Udder Stuff

Published on Mon, 04/25/2016 - 1:03pm

New Power Bedding Groomer

The new Fritsch Power Bedding Groomer is designed to groom cattle freestalls using deep bedding. After a single pass, the Power Bedding Groomer breaks up hard, compressed chunks of the alternative and lime bedding shown in the picture.

Unlike other groomers and rakes, the Power Bedding Groomer did not skid over the top of the compacted bedding. After continuous use, your cow’s bedding will be returned to a smoother and deep cushy consistency. The groomer is based on the same idea as the Fritsch Forage Facer with direct-drive hydraulic wheel motors and hardened teeth. (Carbide teeth are optional.) A single valve is all that is required to raise/lower the boom on the groomer and operate the rotary teeth. As more hydraulic pressure is needed to turn the motor, more down pressure is applied on the hydraulic ram.

The new Fritsch Power Bedding Groomer will groom even the toughest beds. Call for details or go online. Fritsch Equipment Corp, 920-532-6292, www.fritschequipment.com

Genomic Testing Goes Mainstream to Commercial Dairy Herds

By Todd Bilby, Ph.D., dairy technical services manager, Merck Animal Health

Advances in genomic testing create new opportunities for commercial dairy producers to have more control over their herds’ profit potential. With an abundance of available replacement heifers, producers have the ability to replace less profitable cows with genetically superior heifers, shortening the generation interval and accelerating the genetic progress. Genomic testing offers a powerful screening tool to predict what heifer will be a top performer and which will be below average. The payoff can be big, as investing money toward feeding and housing heifers that are not going to contribute to the bottom line only narrows profit margins.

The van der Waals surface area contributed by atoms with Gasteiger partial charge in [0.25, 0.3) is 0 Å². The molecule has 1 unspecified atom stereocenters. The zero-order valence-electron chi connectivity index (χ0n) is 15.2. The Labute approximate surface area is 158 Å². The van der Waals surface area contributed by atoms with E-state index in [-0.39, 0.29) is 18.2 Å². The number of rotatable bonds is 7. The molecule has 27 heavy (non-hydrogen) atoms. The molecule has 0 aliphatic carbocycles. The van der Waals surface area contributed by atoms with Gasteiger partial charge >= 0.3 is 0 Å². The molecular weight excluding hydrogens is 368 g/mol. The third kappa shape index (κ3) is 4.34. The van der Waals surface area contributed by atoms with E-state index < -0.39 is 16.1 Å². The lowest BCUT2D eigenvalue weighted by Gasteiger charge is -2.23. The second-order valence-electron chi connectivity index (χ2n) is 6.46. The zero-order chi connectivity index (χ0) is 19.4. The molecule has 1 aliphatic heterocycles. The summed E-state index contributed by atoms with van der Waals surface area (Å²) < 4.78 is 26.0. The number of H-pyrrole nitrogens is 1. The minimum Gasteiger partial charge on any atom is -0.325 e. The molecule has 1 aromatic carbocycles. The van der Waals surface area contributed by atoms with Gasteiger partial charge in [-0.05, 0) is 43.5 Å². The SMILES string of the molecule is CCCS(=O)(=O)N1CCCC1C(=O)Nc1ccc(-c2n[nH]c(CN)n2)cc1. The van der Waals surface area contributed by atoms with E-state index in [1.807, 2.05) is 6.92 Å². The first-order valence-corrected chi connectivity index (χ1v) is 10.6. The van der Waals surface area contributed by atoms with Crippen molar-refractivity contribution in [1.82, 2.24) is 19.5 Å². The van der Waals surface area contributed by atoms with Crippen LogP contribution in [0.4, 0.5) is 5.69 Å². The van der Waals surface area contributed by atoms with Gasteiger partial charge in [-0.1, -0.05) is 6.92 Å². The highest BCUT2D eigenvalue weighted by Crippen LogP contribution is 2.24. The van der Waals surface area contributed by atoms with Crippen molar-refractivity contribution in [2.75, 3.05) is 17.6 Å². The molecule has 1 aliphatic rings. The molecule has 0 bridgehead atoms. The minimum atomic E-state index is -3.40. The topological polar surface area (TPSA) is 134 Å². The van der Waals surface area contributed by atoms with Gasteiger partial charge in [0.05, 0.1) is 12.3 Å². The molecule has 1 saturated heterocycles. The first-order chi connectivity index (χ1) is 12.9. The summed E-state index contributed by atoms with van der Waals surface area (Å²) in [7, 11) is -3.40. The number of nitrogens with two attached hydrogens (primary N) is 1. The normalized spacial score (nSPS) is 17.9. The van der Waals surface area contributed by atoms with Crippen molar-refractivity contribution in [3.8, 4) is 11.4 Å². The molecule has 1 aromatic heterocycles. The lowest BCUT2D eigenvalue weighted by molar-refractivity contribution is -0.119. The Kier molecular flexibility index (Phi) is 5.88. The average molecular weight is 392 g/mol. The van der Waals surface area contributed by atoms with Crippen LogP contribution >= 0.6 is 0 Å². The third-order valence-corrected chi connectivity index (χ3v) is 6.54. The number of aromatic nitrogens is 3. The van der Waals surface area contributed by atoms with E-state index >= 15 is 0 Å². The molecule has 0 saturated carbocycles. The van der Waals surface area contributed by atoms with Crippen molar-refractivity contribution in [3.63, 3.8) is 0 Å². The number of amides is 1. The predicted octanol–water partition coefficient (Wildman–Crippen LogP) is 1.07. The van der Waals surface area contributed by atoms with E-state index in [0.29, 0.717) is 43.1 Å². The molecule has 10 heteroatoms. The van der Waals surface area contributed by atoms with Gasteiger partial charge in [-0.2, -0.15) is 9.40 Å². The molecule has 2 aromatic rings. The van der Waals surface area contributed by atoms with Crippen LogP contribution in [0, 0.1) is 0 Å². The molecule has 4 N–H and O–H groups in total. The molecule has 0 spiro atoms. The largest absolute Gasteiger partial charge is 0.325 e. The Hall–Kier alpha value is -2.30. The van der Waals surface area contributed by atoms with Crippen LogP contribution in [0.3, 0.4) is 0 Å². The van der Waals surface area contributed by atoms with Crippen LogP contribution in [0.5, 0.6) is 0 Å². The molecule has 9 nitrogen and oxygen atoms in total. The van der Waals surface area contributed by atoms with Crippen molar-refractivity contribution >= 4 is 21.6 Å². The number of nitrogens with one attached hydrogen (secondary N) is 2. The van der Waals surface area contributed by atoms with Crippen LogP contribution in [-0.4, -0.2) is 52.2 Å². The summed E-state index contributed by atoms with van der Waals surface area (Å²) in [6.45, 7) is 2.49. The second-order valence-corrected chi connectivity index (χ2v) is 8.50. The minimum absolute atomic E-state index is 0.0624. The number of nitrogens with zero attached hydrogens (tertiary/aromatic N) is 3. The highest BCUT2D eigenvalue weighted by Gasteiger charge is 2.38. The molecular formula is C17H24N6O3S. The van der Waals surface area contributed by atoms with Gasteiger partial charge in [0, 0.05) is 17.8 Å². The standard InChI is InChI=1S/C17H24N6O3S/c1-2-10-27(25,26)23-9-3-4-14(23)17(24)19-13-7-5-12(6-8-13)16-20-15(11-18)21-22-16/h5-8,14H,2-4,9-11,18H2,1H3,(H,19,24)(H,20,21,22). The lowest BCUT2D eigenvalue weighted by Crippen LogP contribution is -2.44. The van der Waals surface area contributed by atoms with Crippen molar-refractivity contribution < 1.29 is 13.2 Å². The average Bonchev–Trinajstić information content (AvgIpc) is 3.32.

Once a tool only affordable for dairy producers owning elite dairy herds to identify the best bull mothers, genomic testing is now cost effective on a large-scale basis. Costs have fallen dramatically since genomic testing first hit the market in 2008, and it is now possible to test for as low as $28 per head or approximately 1 percent of the cost to raise a heifer. Managing genomic information to find genetically inferior calves is quite simple. Dairy producers select a key indicator, such as the predicted transmitting ability (PTA) of net merit dollars (NM$) which estimates the expected lifetime profit of a cow compared to the breed base of an average cow born and raised in the same environment. NM$ include traits that capture an economic impact, such as milk yield, health, longevity, fertility and calving ease. If a heifer does not meet the minimum requirements for NM$, she could be sold prior to breeding.

Another option is to breed the bottom-end replacements to a beef sire and sell the resulting crossbred calves as higher-dollar beef animals. Depending on market conditions, it may be possible to pay for testing costs for all of the replacements just from the increased value of the crossbred calves. Conversely, a heifer that ranks high in NM$ might be a candidate for sexed semen.

Keeping the calves with the best genetics and applying sexed semen, while selling calves with the poorest genetics, can deliver substantial cost savings. Ultimately, producers realize value by collecting the NM$ information at an early age, allowing them to gain an understanding of how profitable the animal will be as a lactating cow.


Genomics got its start in 2004 with the sequencing of the bovine genome, which is made up of approximately 25,000 useful genes. Sequencing allowed basic information about genetic coding to be used to improve how genetic values of cattle are estimated.

For genomic selection, researchers look for markers or single nucleotide polymorphisms (SNPs). A SNP is a place in a chromosome where the DNA sequence can differ among individuals. SNPs are most useful when they occur close to a gene that contributes to an important trait. Most traits are controlled by many genes, making this a very complex process. Significant progress was made when a genotyping computer chip was developed that could identify more than 50,000 SNPs (50K test) on the genome.

Genomics has rapidly advanced in the past decade. Today most laboratories use custom chips that are able to use fewer SNPs through the use of imputation. Imputation is a method that uses knowledge of the parental genome in calculations to predict the genotype of the calf. The Council on Dairy Cattle Breeding (CDCB) maintains the genomic database and produces a genomic evaluation report on a weekly basis containing data on every animal.